Muscle cell culture techniques have been used for several years in research on muscle growth and development. Several types of culture systems have been devised, including primary cultures from embryonic or postnatal muscle and myogenic cell lines. In addition, serum-free and serum-containing media have been developed to address specific muscle development questions. Many of these questions center around muscle cell differentiation and muscle cell physiology; and, more recently, muscle cell cultures have been used as bioassay tools for examining growth physiology in domestic animals. In our laboratory, skeletal muscle satellite cells have been studied in vitro to evaluate the effect of several protein hormones and growth factors on satellite cell proliferation and differentiation. Of the hormones examined, only the insulin-like growth factors/somatomedins and fibroblast growth factor have been shown to have a stimulatory effect on proliferation that could be physiologically significant. None of the major anterior pituitary hormones interacted directly with satellite cells to stimulate proliferation. With advances in serum-free medium formulations and cell separation techniques, more information can be obtained from experiments with muscle cell cultures. With appropriate design and interpretation, our knowledge of muscle growth in domestic animals will be expanded.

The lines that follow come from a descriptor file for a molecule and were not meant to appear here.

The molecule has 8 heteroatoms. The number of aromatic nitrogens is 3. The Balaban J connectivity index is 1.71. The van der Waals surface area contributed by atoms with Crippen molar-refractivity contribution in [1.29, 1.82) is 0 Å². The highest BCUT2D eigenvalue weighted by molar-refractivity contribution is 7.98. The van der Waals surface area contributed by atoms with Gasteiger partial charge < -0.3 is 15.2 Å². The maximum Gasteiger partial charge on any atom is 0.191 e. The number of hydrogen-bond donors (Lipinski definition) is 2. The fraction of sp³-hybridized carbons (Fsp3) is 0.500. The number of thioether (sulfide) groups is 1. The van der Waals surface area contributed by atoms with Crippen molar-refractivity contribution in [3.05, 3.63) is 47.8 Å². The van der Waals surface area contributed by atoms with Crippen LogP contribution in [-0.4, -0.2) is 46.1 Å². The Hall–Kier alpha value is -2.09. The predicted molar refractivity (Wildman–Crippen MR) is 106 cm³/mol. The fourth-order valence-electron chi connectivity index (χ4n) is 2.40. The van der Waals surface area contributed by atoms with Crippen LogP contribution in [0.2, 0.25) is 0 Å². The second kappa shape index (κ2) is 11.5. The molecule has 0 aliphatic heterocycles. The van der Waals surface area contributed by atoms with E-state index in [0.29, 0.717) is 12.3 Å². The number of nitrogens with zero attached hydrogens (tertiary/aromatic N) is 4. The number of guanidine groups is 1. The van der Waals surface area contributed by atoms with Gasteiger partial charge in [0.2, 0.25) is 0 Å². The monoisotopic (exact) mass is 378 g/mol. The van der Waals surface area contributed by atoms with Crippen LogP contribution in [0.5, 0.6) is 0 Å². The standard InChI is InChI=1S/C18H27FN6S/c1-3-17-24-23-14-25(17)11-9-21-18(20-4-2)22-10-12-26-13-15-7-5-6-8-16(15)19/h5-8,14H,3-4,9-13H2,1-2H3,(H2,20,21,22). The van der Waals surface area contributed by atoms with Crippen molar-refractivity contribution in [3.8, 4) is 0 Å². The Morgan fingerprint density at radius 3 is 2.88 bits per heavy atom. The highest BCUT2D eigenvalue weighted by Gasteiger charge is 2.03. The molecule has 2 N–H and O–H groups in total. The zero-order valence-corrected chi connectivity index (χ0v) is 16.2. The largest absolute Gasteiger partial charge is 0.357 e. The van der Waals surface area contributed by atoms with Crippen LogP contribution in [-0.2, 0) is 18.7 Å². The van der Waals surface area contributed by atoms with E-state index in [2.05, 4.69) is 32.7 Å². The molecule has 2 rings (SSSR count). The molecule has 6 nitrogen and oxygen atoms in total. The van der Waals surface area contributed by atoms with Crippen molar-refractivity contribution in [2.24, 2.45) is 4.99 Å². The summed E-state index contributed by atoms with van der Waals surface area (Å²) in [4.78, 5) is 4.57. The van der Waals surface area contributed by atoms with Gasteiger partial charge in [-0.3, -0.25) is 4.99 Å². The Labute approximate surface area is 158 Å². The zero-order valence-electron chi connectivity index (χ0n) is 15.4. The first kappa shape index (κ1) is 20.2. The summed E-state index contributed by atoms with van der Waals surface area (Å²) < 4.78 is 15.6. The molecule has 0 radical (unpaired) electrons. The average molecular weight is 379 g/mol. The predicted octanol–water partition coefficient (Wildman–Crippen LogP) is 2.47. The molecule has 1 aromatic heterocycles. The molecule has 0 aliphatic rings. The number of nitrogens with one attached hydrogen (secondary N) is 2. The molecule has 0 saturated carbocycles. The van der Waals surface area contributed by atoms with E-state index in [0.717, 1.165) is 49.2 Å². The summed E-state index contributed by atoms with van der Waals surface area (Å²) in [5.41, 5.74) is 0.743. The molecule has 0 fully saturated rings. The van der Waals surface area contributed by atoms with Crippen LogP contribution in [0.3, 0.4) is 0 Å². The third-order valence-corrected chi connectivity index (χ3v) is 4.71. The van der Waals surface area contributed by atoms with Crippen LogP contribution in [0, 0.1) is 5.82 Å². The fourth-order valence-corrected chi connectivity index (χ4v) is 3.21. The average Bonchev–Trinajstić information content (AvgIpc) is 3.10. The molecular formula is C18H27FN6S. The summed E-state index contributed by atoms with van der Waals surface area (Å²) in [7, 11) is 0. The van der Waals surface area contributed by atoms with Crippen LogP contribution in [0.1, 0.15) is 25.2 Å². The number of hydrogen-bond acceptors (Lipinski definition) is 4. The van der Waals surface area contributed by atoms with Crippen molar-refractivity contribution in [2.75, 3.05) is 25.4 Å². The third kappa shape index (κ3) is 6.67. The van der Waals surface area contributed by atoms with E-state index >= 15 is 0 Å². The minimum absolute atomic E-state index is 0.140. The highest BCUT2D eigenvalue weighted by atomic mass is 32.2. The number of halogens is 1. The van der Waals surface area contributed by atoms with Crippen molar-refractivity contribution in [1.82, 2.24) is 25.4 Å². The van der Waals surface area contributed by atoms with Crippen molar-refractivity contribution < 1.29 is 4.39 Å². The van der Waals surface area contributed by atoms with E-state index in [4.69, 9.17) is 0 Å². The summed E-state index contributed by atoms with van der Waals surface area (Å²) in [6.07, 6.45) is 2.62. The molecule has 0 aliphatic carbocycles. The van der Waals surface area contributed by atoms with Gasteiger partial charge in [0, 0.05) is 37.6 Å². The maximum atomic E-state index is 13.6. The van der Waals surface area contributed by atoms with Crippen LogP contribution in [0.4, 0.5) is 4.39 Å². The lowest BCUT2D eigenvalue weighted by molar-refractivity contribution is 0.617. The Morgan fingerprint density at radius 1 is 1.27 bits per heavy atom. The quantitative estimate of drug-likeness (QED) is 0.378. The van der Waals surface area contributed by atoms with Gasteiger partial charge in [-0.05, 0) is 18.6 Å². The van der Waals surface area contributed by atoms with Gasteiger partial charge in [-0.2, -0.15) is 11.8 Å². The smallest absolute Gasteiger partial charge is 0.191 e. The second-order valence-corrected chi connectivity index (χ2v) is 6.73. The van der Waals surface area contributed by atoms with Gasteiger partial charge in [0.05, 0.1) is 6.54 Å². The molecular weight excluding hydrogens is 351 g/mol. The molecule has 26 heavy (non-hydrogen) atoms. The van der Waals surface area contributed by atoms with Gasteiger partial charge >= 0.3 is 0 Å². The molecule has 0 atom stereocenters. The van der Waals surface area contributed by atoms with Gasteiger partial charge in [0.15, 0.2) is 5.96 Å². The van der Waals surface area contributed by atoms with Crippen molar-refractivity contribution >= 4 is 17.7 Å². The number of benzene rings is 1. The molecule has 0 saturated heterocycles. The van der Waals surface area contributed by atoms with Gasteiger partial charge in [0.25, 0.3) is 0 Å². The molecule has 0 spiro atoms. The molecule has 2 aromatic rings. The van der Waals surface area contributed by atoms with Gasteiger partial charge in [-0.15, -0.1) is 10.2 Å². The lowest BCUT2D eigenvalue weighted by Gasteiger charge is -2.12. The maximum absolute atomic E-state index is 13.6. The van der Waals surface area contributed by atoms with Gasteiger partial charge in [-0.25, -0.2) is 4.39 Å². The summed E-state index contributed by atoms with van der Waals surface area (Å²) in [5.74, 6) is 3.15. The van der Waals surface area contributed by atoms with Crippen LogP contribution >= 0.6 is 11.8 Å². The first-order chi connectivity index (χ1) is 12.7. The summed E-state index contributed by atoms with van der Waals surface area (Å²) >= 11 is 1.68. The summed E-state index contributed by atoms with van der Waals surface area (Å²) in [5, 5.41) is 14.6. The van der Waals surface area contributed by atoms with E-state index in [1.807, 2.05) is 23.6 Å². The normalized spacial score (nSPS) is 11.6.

|Original language||English (US)|
|Number of pages||5|
|State||Published - Feb 1987|
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